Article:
Har·bor v. t. [Written also harbour.] [imp. & p. p. Harbored p. pr. & vb. n. Harboring.] To afford lodging to; to entertain as a guest; to shelter; to receive; to give a refuge to; to indulge or cherish (a thought or feeling, esp. an ill thought); as, to harbor a grudge.
Any place that harbors men. --Shak.
The bare suspicion made it treason to harbor the person suspected. --Bp. Burnet.
Let not your gentle breast harbor one thought of outrage. --Rowe.
Har·bor n. [Written also harbour.]
1. A station for rest and entertainment; a place of security and comfort; a refuge; a shelter.
[A grove] fair harbour that them seems. --Spenser.
For harbor at a thousand doors they knocked. --Dryden.
2. Specif.: A lodging place; an inn. [Obs.]
3. Astrol. The mansion of a heavenly body. [Obs.]
4. A portion of a sea, a lake, or other large body of water, either landlocked or artificially protected so as to be a place of safety for vessels in stormy weather; a port or haven.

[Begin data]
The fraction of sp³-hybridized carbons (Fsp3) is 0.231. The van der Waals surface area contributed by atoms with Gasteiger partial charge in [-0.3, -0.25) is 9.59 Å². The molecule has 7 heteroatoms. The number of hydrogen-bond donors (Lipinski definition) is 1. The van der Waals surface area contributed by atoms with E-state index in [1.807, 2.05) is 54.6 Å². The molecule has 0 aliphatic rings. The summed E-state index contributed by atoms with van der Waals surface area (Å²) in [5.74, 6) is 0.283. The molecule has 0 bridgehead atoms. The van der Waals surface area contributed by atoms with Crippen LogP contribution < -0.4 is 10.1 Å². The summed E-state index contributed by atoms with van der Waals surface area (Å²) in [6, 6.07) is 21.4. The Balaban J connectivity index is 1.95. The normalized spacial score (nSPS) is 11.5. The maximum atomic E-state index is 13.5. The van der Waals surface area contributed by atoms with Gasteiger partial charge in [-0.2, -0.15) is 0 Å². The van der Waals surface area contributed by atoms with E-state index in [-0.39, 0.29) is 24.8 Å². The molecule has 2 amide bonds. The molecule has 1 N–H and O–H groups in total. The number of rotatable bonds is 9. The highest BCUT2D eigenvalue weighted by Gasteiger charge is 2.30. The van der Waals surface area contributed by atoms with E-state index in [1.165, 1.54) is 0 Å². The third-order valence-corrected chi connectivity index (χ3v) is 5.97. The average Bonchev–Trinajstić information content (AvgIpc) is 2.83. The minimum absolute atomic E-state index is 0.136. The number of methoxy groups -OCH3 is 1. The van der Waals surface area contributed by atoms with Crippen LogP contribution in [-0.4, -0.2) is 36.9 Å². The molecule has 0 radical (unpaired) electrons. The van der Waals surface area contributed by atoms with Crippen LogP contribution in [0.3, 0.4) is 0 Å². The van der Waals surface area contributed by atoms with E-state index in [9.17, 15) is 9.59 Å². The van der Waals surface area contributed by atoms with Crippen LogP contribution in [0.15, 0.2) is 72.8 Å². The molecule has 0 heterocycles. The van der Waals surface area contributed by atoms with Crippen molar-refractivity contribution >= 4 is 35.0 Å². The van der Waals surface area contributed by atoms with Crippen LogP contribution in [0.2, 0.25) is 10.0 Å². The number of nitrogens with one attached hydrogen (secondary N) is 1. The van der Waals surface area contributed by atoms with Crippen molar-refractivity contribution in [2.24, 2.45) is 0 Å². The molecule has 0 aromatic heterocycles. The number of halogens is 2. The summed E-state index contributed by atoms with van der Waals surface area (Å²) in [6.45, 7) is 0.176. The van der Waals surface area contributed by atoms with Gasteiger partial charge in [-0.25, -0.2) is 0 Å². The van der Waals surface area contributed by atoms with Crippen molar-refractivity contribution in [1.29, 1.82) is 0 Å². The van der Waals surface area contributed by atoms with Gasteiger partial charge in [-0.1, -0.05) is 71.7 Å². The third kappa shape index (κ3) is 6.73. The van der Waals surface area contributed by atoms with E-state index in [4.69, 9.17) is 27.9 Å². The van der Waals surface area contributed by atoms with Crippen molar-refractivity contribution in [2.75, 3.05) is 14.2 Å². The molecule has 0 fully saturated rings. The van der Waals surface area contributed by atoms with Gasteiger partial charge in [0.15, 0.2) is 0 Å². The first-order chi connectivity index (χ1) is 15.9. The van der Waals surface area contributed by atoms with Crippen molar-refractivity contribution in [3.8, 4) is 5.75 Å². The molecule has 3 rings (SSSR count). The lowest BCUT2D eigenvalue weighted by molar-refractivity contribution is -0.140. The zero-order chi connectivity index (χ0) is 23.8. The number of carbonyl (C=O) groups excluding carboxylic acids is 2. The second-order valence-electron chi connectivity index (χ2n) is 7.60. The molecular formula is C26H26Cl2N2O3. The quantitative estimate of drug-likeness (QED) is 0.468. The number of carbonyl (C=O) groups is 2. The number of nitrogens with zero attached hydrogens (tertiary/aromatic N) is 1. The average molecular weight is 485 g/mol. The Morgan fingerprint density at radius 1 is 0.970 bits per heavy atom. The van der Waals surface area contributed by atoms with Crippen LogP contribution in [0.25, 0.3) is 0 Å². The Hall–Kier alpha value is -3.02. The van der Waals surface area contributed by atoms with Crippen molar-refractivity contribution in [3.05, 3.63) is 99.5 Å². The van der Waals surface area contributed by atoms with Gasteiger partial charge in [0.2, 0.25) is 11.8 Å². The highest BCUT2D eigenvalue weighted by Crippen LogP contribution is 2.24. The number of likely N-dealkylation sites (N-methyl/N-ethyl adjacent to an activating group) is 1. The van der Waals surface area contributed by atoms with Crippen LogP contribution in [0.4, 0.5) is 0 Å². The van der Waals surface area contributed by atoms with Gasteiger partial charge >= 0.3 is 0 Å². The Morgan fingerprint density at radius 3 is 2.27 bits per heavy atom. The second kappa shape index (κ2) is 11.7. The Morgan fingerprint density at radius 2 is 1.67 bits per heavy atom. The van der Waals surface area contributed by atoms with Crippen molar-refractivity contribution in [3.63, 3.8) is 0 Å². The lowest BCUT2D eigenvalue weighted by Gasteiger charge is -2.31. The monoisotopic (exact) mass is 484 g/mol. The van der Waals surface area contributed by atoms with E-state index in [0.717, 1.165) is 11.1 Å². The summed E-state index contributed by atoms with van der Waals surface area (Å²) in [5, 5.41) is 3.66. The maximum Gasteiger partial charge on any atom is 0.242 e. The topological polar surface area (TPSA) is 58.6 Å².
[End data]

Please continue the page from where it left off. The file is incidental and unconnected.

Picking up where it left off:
5. Glass Works A mixing box for materials.
Harbor dues Naut., fees paid for the use of a harbor.
Harbor seal Zool., the common seal.
Harbor watch, a watch set when a vessel is in port; an anchor watch.
n 1: a sheltered port where ships can take on or discharge cargo
[syn: seaport, haven, harbor]
2: a place of refuge and comfort and security [syn: harbor]
v 1: secretly shelter (as of fugitives or criminals) [syn: harbor]
2: keep in one's possession; of animals [syn: harbor]
3: hold back a thought or feeling about; "She is harboring a
grudge against him" [syn: harbor, shield]
4: maintain (a theory, thoughts, or feelings); "bear a grudge";
"entertain interesting notions"; "harbor a resentment"
[syn: harbor, hold, entertain, nurse]